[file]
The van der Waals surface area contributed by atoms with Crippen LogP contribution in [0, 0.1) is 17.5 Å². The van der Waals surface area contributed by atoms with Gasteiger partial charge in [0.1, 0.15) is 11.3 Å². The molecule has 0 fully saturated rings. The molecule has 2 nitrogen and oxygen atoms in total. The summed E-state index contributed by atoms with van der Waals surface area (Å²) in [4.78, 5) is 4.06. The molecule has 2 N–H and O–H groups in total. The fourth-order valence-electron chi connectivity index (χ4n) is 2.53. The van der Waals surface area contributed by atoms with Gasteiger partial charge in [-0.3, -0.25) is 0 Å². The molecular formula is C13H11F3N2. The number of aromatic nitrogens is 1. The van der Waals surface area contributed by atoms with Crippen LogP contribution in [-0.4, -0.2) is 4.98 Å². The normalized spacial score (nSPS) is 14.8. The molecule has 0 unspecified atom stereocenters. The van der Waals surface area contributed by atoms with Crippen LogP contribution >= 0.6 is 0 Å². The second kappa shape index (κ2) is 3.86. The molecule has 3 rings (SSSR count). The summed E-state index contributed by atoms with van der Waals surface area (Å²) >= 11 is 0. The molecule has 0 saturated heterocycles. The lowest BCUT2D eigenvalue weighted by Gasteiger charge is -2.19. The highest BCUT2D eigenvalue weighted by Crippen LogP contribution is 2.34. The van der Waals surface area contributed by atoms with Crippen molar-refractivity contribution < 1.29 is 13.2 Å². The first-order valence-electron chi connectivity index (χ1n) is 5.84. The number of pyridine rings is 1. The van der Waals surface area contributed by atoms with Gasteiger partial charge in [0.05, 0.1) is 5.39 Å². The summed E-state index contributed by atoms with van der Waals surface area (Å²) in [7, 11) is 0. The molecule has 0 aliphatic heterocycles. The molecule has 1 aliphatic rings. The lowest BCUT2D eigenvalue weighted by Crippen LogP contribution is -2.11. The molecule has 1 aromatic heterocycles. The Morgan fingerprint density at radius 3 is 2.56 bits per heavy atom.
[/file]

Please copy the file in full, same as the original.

The van der Waals surface area contributed by atoms with Crippen LogP contribution in [0, 0.1) is 17.5 Å². The van der Waals surface area contributed by atoms with Gasteiger partial charge in [0.1, 0.15) is 11.3 Å². The molecule has 0 fully saturated rings. The molecule has 2 nitrogen and oxygen atoms in total. The summed E-state index contributed by atoms with van der Waals surface area (Å²) in [4.78, 5) is 4.06. The molecule has 2 N–H and O–H groups in total. The fourth-order valence-electron chi connectivity index (χ4n) is 2.53. The van der Waals surface area contributed by atoms with Gasteiger partial charge in [-0.3, -0.25) is 0 Å². The molecular formula is C13H11F3N2. The number of aromatic nitrogens is 1. The van der Waals surface area contributed by atoms with Crippen LogP contribution in [-0.4, -0.2) is 4.98 Å². The normalized spacial score (nSPS) is 14.8. The molecule has 0 unspecified atom stereocenters. The van der Waals surface area contributed by atoms with Crippen LogP contribution >= 0.6 is 0 Å². The second kappa shape index (κ2) is 3.86. The molecule has 3 rings (SSSR count). The summed E-state index contributed by atoms with van der Waals surface area (Å²) >= 11 is 0. The molecule has 0 saturated heterocycles. The lowest BCUT2D eigenvalue weighted by Gasteiger charge is -2.19. The highest BCUT2D eigenvalue weighted by Crippen LogP contribution is 2.34. The van der Waals surface area contributed by atoms with Crippen molar-refractivity contribution < 1.29 is 13.2 Å². The first-order valence-electron chi connectivity index (χ1n) is 5.84. The number of pyridine rings is 1. The van der Waals surface area contributed by atoms with Gasteiger partial charge in [0.05, 0.1) is 5.39 Å². The summed E-state index contributed by atoms with van der Waals surface area (Å²) in [7, 11) is 0. The molecule has 0 aliphatic heterocycles. The molecule has 1 aliphatic rings. The lowest BCUT2D eigenvalue weighted by Crippen LogP contribution is -2.11. The molecule has 1 aromatic heterocycles. The Morgan fingerprint density at radius 3 is 2.56 bits per heavy atom.